Do you remember the fairy tale about Goldilocks and the three bears. One bowl of porridge was too hot. Another was too cold. The third one was just right. The tale, first published in 1837, also applies to the critical investment process that is known as diversification.
- Too little diversification and you are exposed to the risk of large losses
- Too much diversification and you negate the impact of higher performing investments
- Ideal diversification is subject to taste that is based on your tolerance for risk
Do not under-estimate the importance of this investment decision. It may have more impact on your future performance than any other financial decision you make for your assets.
What is Diversification
Diversification, aka asset allocation, is the process of investing your assets in multiple asset classes: Stocks, bonds, real estate, domestic, foreign, etc. Why diversify? You do not have a crystal ball that can accurately predict future performance.
- Increase Performance: Diversification increases your odds of being invested in higher performing asset classes
- Reduce Risk: Diversification reduces the amount of money you have invested in underperfoming asset classes
Don't be mislead by sale pitches. Risk tolerance is your willingness to incur losses in your quest to earn higher rates of return. Most investors have a moderate tolerance for risk. That is, they are willing to take some risk to earn higher returns, but they do not want to take so much risk that they are exposed to big losses.
- A young investor may allocate 100% of his assets to common stocks
- A senior investor may limit his common stock exposure to 25%
Layers of Diversification
There are five primary layers of diversification that impact the performance of your assets. Diversification can be by:
- Number of money managers who execute different strategies
- Domestic versus foreign investment classes
- Stocks versus bonds and other asset classes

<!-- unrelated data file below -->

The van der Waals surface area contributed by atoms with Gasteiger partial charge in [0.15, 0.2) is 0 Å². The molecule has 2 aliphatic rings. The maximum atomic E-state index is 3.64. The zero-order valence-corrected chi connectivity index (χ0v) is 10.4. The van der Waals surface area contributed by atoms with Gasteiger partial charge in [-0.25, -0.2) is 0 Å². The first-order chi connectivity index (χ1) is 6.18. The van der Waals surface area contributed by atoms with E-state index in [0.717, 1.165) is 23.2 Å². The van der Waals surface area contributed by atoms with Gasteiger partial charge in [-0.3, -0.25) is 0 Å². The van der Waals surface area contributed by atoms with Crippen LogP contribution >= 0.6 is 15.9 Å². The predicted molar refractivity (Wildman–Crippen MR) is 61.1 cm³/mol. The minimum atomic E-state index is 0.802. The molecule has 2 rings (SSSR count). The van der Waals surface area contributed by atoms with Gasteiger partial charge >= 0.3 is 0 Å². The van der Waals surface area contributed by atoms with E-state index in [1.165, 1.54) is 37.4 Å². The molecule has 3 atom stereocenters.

- Industry groups: Technology, energy, retail, etc.
- Individual securities: IBM, HP, Cisco
Too Much Diversification
There can be too much diversification. For example, your financial advisor recommends eight mutual funds. Each fund purchases 100 equally-weighted securities. You end-up owning shares in 800 companies. If one of your holdings is a big winner, its performance is diluted by the other 799 securities.
- It has very little impact on the performance of your portfolio
- You are so diversified you are a closet index fund
- Your performance is driven by the market and not by individual securities
The other extreme is to invest your assets in 25 securities. You believe these securities will deliver superior performance compared to all other securities. Each holding represents 4% of your assets. You should have a high tolerance for risk when you invest in a concentrated portfolio.
- You will have stellar returns if you picked the right stocks
- You will have significant losses if you picked the wrong stocks
Diversification is a critical decisions that is driven by your tolerance for risk. In an ideal world, you diversify enough to minimize your risk of large losses, but you do not diversify so much that you completely dilute the impact of higher performing investments.